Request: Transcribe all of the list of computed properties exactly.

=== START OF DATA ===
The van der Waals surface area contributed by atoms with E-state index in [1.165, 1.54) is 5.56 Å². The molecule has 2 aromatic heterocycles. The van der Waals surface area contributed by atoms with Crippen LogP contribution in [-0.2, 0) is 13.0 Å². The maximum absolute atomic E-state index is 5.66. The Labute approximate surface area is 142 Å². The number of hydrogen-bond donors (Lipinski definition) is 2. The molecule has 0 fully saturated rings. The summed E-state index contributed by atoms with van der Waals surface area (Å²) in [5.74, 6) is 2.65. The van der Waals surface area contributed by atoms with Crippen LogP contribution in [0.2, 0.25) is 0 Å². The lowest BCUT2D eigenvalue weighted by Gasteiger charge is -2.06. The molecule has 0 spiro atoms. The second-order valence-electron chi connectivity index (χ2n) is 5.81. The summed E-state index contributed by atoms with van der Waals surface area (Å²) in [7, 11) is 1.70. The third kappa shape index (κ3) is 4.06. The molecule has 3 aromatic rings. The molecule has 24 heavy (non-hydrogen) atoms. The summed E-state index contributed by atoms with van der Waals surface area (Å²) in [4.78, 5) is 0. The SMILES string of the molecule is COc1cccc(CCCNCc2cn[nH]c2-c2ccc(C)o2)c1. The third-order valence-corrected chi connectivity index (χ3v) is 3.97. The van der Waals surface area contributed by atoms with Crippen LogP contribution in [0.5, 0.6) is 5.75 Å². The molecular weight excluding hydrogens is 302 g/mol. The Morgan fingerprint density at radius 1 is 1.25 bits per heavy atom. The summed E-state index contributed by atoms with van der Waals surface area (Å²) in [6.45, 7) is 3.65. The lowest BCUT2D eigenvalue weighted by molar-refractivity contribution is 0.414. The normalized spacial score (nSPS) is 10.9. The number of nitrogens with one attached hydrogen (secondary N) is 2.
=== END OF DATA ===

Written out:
The van der Waals surface area contributed by atoms with E-state index in [1.165, 1.54) is 5.56 Å². The molecule has 2 aromatic heterocycles. The van der Waals surface area contributed by atoms with Crippen LogP contribution in [-0.2, 0) is 13.0 Å². The maximum absolute atomic E-state index is 5.66. The Labute approximate surface area is 142 Å². The number of hydrogen-bond donors (Lipinski definition) is 2. The molecule has 0 fully saturated rings. The summed E-state index contributed by atoms with van der Waals surface area (Å²) in [5.74, 6) is 2.65. The van der Waals surface area contributed by atoms with Crippen LogP contribution in [0.2, 0.25) is 0 Å². The lowest BCUT2D eigenvalue weighted by Gasteiger charge is -2.06. The molecule has 0 spiro atoms. The second-order valence-electron chi connectivity index (χ2n) is 5.81. The summed E-state index contributed by atoms with van der Waals surface area (Å²) in [7, 11) is 1.70. The third kappa shape index (κ3) is 4.06. The molecule has 3 aromatic rings. The molecule has 24 heavy (non-hydrogen) atoms. The summed E-state index contributed by atoms with van der Waals surface area (Å²) in [4.78, 5) is 0. The SMILES string of the molecule is COc1cccc(CCCNCc2cn[nH]c2-c2ccc(C)o2)c1. The third-order valence-corrected chi connectivity index (χ3v) is 3.97. The van der Waals surface area contributed by atoms with Crippen LogP contribution in [0.5, 0.6) is 5.75 Å². The molecular weight excluding hydrogens is 302 g/mol. The Morgan fingerprint density at radius 1 is 1.25 bits per heavy atom. The summed E-state index contributed by atoms with van der Waals surface area (Å²) in [6.45, 7) is 3.65. The lowest BCUT2D eigenvalue weighted by molar-refractivity contribution is 0.414. The normalized spacial score (nSPS) is 10.9. The number of nitrogens with one attached hydrogen (secondary N) is 2.